I set about getting the kitchen door refurbished from top to bottom as it was in the poorest condition of any of the internal doors. In fact, after stripping it of paint, it was debatable as to whether I should bother trying to restore it at all, as nearly all of the panels were badly damaged:
There was also a large chunk missing from the middle rail:
Many of the rails had also begun to split apart:
Regardless, I decided to stick with it and sent the door to Paul Dowdall Joinery who popped in six new panels and a set of new molding strips on one side. He retained the quirky shape of the top rail as it shows the history of door alterations as the shape of the door opening changed over the years.
I then began filling and sanding the stiles and rails, as well as removing old hardware:
As per my typical method, I began applying new panel moldings one by one:
The door was also too long due to the new reclaimed floorboard height, so the length had to be corrected:
The smell of this wood was phenomenal!
The frame also required a lot of repair work as it was very badly worn:
The quirky shape of the top panels:
All painted up with new hinges:
Seamus Martin of Sash Window repair, along with his colleague Sean designed and built two brand new window shutterboxes for the kitchen window and stairs window. The kitchen window originally had a full sized, floor to ceiling shutterbox but it had been lost decades ago. As the kitchen sink now sits below the window, I wanted a new shutterbox made up to match the original, traversing down and joining the kitchen countertop.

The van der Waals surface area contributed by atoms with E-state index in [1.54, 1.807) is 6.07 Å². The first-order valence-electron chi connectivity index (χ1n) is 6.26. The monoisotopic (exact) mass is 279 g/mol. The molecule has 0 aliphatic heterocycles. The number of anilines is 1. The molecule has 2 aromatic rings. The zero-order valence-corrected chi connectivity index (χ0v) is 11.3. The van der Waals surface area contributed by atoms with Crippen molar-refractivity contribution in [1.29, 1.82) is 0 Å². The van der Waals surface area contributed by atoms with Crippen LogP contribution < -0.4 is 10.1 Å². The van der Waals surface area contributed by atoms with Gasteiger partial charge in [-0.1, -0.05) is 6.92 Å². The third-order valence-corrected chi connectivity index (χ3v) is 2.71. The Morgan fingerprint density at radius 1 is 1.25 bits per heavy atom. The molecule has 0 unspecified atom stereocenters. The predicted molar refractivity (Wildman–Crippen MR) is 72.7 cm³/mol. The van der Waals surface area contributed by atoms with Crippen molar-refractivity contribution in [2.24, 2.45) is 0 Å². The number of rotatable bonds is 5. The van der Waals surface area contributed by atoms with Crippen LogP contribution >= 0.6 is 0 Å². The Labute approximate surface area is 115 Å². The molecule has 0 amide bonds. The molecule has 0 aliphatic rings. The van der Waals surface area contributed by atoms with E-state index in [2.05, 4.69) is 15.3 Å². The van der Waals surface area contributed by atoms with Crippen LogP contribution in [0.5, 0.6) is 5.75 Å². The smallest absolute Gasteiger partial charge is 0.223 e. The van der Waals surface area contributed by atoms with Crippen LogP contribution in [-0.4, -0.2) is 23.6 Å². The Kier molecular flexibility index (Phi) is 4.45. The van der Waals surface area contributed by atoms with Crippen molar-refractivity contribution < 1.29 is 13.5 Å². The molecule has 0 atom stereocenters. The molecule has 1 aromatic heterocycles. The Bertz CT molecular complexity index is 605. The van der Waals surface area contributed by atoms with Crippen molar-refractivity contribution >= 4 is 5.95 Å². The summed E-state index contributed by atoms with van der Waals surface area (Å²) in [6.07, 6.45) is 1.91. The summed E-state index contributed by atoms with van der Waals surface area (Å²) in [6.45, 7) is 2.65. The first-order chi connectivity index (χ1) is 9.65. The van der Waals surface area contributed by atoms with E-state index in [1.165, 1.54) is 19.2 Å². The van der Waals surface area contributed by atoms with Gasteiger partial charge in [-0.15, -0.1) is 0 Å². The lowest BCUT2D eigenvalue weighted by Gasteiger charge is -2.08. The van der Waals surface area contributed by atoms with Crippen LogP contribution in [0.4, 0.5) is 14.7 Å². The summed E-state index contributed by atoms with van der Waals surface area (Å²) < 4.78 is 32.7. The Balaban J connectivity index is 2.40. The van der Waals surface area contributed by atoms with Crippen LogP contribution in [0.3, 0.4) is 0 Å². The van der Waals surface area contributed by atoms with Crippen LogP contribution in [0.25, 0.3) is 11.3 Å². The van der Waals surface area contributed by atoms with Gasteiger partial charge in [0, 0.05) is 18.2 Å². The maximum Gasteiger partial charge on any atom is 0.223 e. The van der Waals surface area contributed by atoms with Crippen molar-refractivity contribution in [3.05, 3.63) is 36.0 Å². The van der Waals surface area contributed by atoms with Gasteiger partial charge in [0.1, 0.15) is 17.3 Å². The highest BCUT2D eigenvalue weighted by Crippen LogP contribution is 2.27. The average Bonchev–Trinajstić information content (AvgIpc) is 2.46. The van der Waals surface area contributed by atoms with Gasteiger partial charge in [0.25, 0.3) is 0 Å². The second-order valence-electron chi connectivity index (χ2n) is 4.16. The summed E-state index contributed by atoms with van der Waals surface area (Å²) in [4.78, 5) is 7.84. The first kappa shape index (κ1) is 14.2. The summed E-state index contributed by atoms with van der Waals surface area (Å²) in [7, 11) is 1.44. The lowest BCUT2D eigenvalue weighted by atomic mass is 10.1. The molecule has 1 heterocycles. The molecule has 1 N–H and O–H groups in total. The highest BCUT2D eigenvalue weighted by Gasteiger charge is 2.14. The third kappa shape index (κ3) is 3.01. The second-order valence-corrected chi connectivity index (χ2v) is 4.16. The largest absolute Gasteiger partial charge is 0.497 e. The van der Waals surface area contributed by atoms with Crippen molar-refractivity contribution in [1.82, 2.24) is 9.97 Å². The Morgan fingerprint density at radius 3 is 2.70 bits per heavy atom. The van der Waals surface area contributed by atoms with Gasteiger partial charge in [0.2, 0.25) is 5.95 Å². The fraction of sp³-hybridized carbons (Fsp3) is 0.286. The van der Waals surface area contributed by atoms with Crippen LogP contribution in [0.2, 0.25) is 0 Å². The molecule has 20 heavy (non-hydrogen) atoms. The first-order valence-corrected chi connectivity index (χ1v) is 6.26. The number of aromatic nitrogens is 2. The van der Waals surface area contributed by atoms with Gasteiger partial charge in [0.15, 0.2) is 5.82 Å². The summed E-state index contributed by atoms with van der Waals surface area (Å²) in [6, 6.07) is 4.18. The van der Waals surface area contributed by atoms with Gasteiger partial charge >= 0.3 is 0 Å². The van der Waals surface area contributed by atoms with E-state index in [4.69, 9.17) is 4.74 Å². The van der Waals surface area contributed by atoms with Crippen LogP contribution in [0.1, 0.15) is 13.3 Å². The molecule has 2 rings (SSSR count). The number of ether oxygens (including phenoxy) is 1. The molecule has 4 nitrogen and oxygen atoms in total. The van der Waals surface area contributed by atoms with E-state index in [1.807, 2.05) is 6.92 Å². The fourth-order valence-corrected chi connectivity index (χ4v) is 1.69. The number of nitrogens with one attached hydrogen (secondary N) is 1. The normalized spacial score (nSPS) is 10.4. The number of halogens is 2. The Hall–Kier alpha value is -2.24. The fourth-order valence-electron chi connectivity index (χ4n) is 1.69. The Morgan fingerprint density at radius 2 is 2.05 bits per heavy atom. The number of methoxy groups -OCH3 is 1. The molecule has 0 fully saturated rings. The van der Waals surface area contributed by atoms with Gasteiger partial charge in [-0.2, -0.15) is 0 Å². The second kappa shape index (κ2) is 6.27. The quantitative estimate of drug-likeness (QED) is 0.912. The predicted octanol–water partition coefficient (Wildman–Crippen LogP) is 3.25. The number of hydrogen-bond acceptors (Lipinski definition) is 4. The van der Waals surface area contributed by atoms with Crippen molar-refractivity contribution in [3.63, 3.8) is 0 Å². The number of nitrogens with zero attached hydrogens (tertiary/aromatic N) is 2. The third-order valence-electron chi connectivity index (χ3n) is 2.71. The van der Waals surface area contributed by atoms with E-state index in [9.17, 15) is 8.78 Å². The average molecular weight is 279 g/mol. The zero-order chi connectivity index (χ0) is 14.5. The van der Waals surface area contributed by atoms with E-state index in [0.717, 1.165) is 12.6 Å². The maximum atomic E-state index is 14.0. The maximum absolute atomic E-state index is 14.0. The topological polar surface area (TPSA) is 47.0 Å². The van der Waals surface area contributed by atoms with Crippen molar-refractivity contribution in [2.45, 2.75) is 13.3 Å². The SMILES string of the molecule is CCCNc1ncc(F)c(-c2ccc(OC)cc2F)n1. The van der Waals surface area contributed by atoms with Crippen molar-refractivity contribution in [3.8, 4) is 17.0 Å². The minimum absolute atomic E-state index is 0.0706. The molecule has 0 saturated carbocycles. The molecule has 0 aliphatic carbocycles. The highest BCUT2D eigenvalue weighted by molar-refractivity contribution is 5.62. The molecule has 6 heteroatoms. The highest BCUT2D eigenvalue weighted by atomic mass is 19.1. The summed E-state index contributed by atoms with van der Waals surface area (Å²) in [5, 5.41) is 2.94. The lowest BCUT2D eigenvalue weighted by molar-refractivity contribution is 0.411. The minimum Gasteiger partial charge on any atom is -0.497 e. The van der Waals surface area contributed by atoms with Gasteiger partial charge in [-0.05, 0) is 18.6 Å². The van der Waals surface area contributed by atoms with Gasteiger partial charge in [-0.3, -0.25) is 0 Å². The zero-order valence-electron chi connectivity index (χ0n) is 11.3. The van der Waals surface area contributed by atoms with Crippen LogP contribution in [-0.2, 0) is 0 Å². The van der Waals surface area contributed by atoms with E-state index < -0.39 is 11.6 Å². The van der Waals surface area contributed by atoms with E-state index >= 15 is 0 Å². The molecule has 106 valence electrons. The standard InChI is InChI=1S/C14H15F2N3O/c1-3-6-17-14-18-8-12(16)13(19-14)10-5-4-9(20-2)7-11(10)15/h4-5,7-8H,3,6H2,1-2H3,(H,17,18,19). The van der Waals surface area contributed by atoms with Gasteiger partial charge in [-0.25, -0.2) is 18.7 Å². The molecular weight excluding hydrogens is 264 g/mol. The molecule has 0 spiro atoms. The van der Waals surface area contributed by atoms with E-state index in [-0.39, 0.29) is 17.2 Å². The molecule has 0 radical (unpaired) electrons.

Lots of measurements were taken, with an incredible amount of attention to detail in regards the profile of the moldings, thicknesses, dimensions etc.
Fitting a mock up piece on the stairs window below. The architrave was made as a perfect copy of the other window shutters in the house.
This was the empty window reveal in the kitchen before installation:
The new shutters in place:
The guys made dummy shutters; as in, the panels are non functional despite looking like they are. It was just impossible to make them functioning with the tap in the way:
The amount of effort it took to ensure the shutter didn't touch the draining area, didn't impinge on the cabinets opening and ensuring there was just enough depth to cover the worktop upstand was mighty!
And then the stairs shutterbox:
The window reveal was always going to be oversized, so I followed up by filling the gap with plasterboard and a several skim coats of plaster. The lime on these walls also has a small bit of gypsum added in as a stabaliser, so the two coats should be seamless:
I've begun painting it the same Colourtrend Wolf Grey as the kitchen door, the window will be painted in the same: